I was struck by that particular line, that one has to examine the values by which one lives. I was significantly changed by the two years I spent working at Legal Aid early in my career. You start to see things, that there is a lot of undeserved suffering, often made worse by heartless political policies. It is also a lot harder to just believe that God will somehow fix all of it.
Miss Lonelyhearts went home in a taxi. He lived by himself in a room that was as full as an old steel engraving. It held a bed, a table, and two chairs. The walls were bare except for an ivory Christ that hung opposite the foot of the bed. He had removed the figure from the cross to which it had been fastened, and had nailed it to the wall with large spikes. But the desired effect had not been obtained. Instead of writhing, the Christ remained calmly decorative.
Dark humor for sure. Another example of that is a scene in a bar, where a bunch of guys are complaining about women writers. And the fact they all seem to have three names. It goes badly downhill from there.
Then someone started a train of stories by suggesting that what they all needed was a good rape.
The stories themselves are almost certainly not true, but they are the kind of “gee I wish all the uppity women got gang raped” sort of nastiness. I wish I could say this has gone away, but there seem to be men like this still. Miss Lonelyhearts doesn’t partake in this, but essentially dissociates and gets drunk.
It is hard to know entirely what to make of Shrike. He appears to know that his wife is sleeping around on him, and it doesn’t really bother him. Not that he likes her much anyway, but he has no interest in dumping her either.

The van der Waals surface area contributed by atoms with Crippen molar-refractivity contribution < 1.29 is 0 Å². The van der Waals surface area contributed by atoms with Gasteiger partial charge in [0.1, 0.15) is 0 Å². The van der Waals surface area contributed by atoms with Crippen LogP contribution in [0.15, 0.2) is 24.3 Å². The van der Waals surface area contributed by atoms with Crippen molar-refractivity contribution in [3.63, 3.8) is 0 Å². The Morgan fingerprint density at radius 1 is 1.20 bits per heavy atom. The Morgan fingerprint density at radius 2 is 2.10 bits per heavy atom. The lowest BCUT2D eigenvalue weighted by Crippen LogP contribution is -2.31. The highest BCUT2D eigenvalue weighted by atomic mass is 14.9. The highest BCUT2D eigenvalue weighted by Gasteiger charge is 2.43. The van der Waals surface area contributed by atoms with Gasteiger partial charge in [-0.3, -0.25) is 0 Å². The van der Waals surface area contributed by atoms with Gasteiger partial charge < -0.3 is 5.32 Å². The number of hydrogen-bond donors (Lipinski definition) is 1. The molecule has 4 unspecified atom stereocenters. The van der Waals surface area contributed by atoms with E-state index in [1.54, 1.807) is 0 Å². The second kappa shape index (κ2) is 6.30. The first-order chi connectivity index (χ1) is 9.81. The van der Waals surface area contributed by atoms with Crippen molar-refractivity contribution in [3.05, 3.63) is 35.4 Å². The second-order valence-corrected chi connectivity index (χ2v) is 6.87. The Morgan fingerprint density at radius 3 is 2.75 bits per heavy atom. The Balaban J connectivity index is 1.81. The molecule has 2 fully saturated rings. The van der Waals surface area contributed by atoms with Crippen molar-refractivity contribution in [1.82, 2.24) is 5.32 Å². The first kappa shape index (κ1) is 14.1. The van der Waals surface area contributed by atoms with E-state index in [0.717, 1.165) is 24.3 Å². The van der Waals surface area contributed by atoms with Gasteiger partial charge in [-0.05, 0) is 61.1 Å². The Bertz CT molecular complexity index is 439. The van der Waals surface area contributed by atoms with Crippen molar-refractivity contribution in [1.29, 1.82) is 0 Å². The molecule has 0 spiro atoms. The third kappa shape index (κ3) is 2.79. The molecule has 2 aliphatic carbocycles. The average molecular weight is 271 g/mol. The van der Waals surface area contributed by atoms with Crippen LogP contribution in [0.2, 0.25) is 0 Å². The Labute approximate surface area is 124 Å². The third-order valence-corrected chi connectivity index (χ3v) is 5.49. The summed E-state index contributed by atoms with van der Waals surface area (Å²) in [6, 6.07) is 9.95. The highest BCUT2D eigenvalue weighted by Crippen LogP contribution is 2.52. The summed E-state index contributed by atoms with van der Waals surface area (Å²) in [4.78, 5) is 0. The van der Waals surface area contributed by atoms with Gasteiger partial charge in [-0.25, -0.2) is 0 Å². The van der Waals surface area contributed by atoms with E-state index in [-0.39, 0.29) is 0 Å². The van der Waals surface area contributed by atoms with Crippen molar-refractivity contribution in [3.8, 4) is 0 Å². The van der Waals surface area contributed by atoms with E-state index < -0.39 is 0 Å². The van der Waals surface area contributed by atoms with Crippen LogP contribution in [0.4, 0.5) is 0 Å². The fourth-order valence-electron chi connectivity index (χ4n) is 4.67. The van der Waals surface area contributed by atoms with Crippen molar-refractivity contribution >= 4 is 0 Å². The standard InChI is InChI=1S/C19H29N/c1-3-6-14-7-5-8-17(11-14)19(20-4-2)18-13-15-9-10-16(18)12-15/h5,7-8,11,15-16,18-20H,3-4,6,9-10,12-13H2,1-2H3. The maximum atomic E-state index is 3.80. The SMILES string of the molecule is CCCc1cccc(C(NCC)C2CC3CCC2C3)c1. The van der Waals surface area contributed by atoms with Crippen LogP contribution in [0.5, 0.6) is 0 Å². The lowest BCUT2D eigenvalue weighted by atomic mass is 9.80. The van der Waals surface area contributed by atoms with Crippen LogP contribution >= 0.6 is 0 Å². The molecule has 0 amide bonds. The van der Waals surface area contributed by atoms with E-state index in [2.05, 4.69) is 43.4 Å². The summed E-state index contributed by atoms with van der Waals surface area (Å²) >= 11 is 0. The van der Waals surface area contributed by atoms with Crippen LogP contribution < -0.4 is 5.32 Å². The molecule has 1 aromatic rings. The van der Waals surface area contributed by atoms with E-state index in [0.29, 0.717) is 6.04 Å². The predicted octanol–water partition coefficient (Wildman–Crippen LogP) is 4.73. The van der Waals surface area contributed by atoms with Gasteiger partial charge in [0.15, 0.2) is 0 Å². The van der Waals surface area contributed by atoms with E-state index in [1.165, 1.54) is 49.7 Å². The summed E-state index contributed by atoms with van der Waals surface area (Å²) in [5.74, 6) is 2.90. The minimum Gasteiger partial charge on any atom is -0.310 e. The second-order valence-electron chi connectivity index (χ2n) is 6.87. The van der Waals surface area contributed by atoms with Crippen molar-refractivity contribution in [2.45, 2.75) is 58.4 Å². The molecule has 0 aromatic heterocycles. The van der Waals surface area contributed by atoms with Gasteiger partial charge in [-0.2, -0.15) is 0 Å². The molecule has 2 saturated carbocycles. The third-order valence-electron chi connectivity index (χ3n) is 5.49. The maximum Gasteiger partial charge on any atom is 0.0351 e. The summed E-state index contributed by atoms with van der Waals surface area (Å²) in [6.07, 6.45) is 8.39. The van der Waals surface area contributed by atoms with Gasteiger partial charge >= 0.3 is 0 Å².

“She’s selfish. She’s a damned selfish bitch. She was a virgin when I married her and has been fighting ever since to remain one. Sleeping with her is like sleeping with a knife in one’s groin.”
As far as that goes, the affairs she has are implied to stop just short of sex. Miss Lonelyhearts’ other affair is no better. He is unable to numb his pain, and instead ends up sick for a few weeks. In his delirium, he imagines being in a pawn shop.
He found himself in the window of a pawnshop full of fur coats, diamond rings, watches, shotguns, fishing tackle, mandolins. All these things were the paraphernalia of suffering. A tortured high light twisted on the blade of a gift knife, a battered horn grunting with pain.
I’ll mention one last thing in this book. There are the occasional racial slurs, as you tend to find often in books from this era. However, West isn’t the one using them. The characters are the ones using them, and I don’t mean Miss Lonelyhearts. The boors in the bar use the n word because that is a way of making a gang rape even more humiliating. Or, the guy working the gas station out in the country says that it isn’t the hunters who drove the deer from the woods, but the Jewish people. (Insert a racial slur for Jewish people…) How this was supposed to happen, he never explains. I imagine that for West, of Jewish heritage himself, with the original surname of Weinstein, this was part of the senselessness of American society, just another example of its incurable stupidity and cruelty.
Ultimately, Miss Lonelyhearts faces the same dilemma all of us compassionate sorts have had to wrestle with:
There are no personal solutions to what are systemic problems in our society. There is nothing I personally can do to end school shootings, for example. My vote in a blue state means little. The Supreme Court has been packed with extremists from the Federalist Society, so change seems unlikely to come in my lifetime. And God isn’t sending any thunderbolts to strike down Alito and Trump. And so West puts Miss Lonelyhearts into a surreal world, with no solutions, and nowhere to turn for answers.
As a footnote to the book, West himself died young and tragically, although not, like so many of his contemporaries, of alcoholism. Rather, he and his wife were killed in a car accident the day after Fitzgerald died of a heart attack. Both were younger than I am now.
I am curious if all of West’s writings are as pessimistic and dark as this one, but I do intend to read the others in my collection eventually.